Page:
As for angle, this match plays out like this: Dos is the sidekick, the Beta. Without a mask to cover his emotions, Dos exhibits every pang of agony that Barry and Scampi inflict upon him. For most of the first half of the match, Dos is in peril, with Uno, the Alpha, eager but unable to help him. When Uno at last enters the ring, he cleans house, but in time the bad guys wear him down, too. Then, right at the moment of crisis, Dos tags in and returns Uno's earlier favor. This motif repeats itself, with the villains becoming increasingly arrogant and unconscionable in their tactics, leading to a decisive and spectacular (and largely unpredictable) climax. The key elements here are that the opponents are well matched and the ending is decisive.

I would say more about athleticism, but, for all my fanaticism for the sport, I know little about wrestling holds and moves--knowing what they are called only slightly better than how they are executed. I will say that an utter absence of athleticism--two clumsy oafs stiffly and unconvincingly whipping each other to the ropes or sloppily grinding themselves into each other--can spoil a match, even when the two are throwing their hearts into it. Part of the masculine mystique is and always has been "know-how." Speed and agility count for more with me than tests of strength, but even more important (to me) are toughness and bounce--a man's simply got to be able to take a punch--and sell it and then spring back into action.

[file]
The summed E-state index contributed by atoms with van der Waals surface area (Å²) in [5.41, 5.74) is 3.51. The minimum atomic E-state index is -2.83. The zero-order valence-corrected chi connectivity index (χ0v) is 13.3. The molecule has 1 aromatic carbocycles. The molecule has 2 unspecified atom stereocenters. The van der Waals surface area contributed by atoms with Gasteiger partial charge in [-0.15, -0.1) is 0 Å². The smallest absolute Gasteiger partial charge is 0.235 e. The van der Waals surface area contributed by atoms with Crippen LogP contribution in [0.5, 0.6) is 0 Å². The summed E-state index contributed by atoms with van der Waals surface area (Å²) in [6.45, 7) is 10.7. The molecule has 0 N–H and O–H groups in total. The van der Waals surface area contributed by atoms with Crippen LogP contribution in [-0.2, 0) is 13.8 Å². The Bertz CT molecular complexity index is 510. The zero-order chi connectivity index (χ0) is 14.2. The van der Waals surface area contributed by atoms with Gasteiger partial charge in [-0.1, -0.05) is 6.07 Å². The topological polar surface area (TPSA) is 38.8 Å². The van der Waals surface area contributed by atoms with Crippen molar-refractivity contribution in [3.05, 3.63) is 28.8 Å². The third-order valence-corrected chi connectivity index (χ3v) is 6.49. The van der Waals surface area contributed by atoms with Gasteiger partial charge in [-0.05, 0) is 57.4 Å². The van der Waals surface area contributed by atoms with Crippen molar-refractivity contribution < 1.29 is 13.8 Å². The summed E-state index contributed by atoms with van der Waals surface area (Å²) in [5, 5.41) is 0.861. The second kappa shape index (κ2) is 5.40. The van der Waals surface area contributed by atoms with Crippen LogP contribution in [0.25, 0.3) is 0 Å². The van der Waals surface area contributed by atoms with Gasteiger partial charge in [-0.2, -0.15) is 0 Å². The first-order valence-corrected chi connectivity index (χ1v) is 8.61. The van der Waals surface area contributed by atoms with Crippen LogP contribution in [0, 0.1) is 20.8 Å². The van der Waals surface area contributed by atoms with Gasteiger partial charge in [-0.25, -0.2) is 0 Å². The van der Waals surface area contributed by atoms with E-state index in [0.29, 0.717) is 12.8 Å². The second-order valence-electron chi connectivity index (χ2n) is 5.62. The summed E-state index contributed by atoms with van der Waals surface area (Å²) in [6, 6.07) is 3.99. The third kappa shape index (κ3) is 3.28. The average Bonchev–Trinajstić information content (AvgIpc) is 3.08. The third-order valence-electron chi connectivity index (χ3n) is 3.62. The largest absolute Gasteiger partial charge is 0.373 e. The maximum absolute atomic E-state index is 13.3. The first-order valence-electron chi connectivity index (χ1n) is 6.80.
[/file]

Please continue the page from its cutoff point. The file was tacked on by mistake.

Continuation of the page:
Bad gear is a turnoff. I'm especially annoyed by those tassels some younger wrestlers have dangling from their trunks--like Hawaiian grass skirts. I'm no fan of the unitard, as well. If a wrestler wants to cover his body--and out-of-shape bodies are often better off covered--I say go with jeans and a sweatshirt, or cargo shorts and a guyabera. Even the most modest wrestlers should wear something that can pull loose to expose a flash of skin now and then. And there are ways a wrestler like Uno can compensate for being a "never-nude," namely by excelling in one of the four other areas, especially attitude--yet, even then, it helps to have a partner or opponent less exposure-averse.  

Speaking of gear, I like Dan Barry's shirt. It reads, "I Have the Dick, So I Make the Rules." The lesson here is that a taunting, raunchy, and offensive motto may not be as bad-ass as an eight-pack, but it makes the same point.

Uno and Dos work well off each other. It's a wild, fun match, even by Beyond Wrestling standards, and it's free on YouTube. (I must remind myself sometimes that, in many ways, I live in happy, happy times.) What works best for me is Player Dos, the way his gut protrudes temptingly above the waistline, and his rigorous selling of every single move. In the final analysis, what matters most is a wrestler's total immersion in the action.